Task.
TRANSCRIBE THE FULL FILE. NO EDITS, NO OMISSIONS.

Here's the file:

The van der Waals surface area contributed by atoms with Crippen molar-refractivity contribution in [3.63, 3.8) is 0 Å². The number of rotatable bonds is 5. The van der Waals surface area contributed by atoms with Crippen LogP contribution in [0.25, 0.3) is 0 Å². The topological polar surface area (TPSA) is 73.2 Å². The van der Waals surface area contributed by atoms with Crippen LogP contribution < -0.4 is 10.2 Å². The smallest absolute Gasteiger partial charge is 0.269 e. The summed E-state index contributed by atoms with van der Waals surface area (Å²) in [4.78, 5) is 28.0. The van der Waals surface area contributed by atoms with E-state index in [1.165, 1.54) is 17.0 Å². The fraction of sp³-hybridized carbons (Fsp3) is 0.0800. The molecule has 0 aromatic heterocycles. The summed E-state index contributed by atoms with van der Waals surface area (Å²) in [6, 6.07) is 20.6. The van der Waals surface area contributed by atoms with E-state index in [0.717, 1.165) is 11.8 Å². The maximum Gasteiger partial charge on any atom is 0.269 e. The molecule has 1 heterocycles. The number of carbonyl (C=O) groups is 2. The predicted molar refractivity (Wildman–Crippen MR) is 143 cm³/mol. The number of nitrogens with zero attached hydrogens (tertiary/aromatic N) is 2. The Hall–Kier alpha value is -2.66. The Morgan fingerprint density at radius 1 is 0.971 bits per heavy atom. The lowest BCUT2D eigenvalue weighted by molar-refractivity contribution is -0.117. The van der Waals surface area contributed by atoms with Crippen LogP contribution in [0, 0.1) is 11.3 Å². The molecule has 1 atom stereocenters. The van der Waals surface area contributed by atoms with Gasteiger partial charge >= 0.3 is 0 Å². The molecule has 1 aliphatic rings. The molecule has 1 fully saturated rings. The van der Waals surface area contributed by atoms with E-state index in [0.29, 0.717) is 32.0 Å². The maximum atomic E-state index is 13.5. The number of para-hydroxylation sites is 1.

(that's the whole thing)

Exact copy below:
The van der Waals surface area contributed by atoms with Crippen molar-refractivity contribution in [3.63, 3.8) is 0 Å². The number of rotatable bonds is 5. The van der Waals surface area contributed by atoms with Crippen LogP contribution in [0.25, 0.3) is 0 Å². The topological polar surface area (TPSA) is 73.2 Å². The van der Waals surface area contributed by atoms with Crippen LogP contribution < -0.4 is 10.2 Å². The smallest absolute Gasteiger partial charge is 0.269 e. The summed E-state index contributed by atoms with van der Waals surface area (Å²) in [4.78, 5) is 28.0. The van der Waals surface area contributed by atoms with E-state index in [1.165, 1.54) is 17.0 Å². The fraction of sp³-hybridized carbons (Fsp3) is 0.0800. The molecule has 0 aromatic heterocycles. The summed E-state index contributed by atoms with van der Waals surface area (Å²) in [6, 6.07) is 20.6. The van der Waals surface area contributed by atoms with E-state index in [0.717, 1.165) is 11.8 Å². The maximum Gasteiger partial charge on any atom is 0.269 e. The molecule has 1 heterocycles. The number of carbonyl (C=O) groups is 2. The predicted molar refractivity (Wildman–Crippen MR) is 143 cm³/mol. The number of nitrogens with zero attached hydrogens (tertiary/aromatic N) is 2. The Hall–Kier alpha value is -2.66. The Morgan fingerprint density at radius 1 is 0.971 bits per heavy atom. The lowest BCUT2D eigenvalue weighted by molar-refractivity contribution is -0.117. The van der Waals surface area contributed by atoms with Crippen LogP contribution in [0, 0.1) is 11.3 Å². The molecule has 1 atom stereocenters. The van der Waals surface area contributed by atoms with Gasteiger partial charge >= 0.3 is 0 Å². The molecule has 1 aliphatic rings. The molecule has 1 fully saturated rings. The van der Waals surface area contributed by atoms with E-state index in [0.29, 0.717) is 32.0 Å². The maximum atomic E-state index is 13.5. The number of para-hydroxylation sites is 1.